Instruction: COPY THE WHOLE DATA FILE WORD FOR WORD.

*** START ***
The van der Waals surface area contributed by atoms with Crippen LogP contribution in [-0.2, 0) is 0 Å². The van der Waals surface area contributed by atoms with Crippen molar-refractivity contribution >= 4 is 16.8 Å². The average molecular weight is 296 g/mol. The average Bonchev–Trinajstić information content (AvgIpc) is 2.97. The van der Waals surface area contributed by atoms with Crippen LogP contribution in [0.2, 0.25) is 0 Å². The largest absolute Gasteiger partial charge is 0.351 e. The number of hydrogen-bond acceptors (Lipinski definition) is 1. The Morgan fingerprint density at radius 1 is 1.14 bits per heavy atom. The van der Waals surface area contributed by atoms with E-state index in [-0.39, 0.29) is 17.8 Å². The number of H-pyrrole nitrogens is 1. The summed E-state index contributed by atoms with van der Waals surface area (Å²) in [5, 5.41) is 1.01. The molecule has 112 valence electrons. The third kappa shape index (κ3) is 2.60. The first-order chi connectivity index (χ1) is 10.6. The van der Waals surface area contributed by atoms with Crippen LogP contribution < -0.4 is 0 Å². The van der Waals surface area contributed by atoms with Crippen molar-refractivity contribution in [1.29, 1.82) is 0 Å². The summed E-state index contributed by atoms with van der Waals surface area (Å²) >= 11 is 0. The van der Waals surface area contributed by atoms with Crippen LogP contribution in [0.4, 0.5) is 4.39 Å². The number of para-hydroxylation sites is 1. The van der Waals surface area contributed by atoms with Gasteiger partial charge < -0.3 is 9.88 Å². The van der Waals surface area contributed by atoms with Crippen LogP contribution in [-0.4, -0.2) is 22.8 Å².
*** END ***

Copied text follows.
The van der Waals surface area contributed by atoms with Crippen LogP contribution in [-0.2, 0) is 0 Å². The van der Waals surface area contributed by atoms with Crippen molar-refractivity contribution >= 4 is 16.8 Å². The average molecular weight is 296 g/mol. The average Bonchev–Trinajstić information content (AvgIpc) is 2.97. The van der Waals surface area contributed by atoms with Crippen LogP contribution in [0.2, 0.25) is 0 Å². The largest absolute Gasteiger partial charge is 0.351 e. The number of hydrogen-bond acceptors (Lipinski definition) is 1. The Morgan fingerprint density at radius 1 is 1.14 bits per heavy atom. The van der Waals surface area contributed by atoms with E-state index in [-0.39, 0.29) is 17.8 Å². The number of H-pyrrole nitrogens is 1. The summed E-state index contributed by atoms with van der Waals surface area (Å²) in [5, 5.41) is 1.01. The molecule has 112 valence electrons. The third kappa shape index (κ3) is 2.60. The first-order chi connectivity index (χ1) is 10.6. The van der Waals surface area contributed by atoms with Crippen LogP contribution < -0.4 is 0 Å². The van der Waals surface area contributed by atoms with Crippen molar-refractivity contribution in [1.29, 1.82) is 0 Å². The summed E-state index contributed by atoms with van der Waals surface area (Å²) >= 11 is 0. The van der Waals surface area contributed by atoms with Crippen LogP contribution in [0.4, 0.5) is 4.39 Å². The number of para-hydroxylation sites is 1. The van der Waals surface area contributed by atoms with Gasteiger partial charge < -0.3 is 9.88 Å². The van der Waals surface area contributed by atoms with Crippen LogP contribution in [-0.4, -0.2) is 22.8 Å².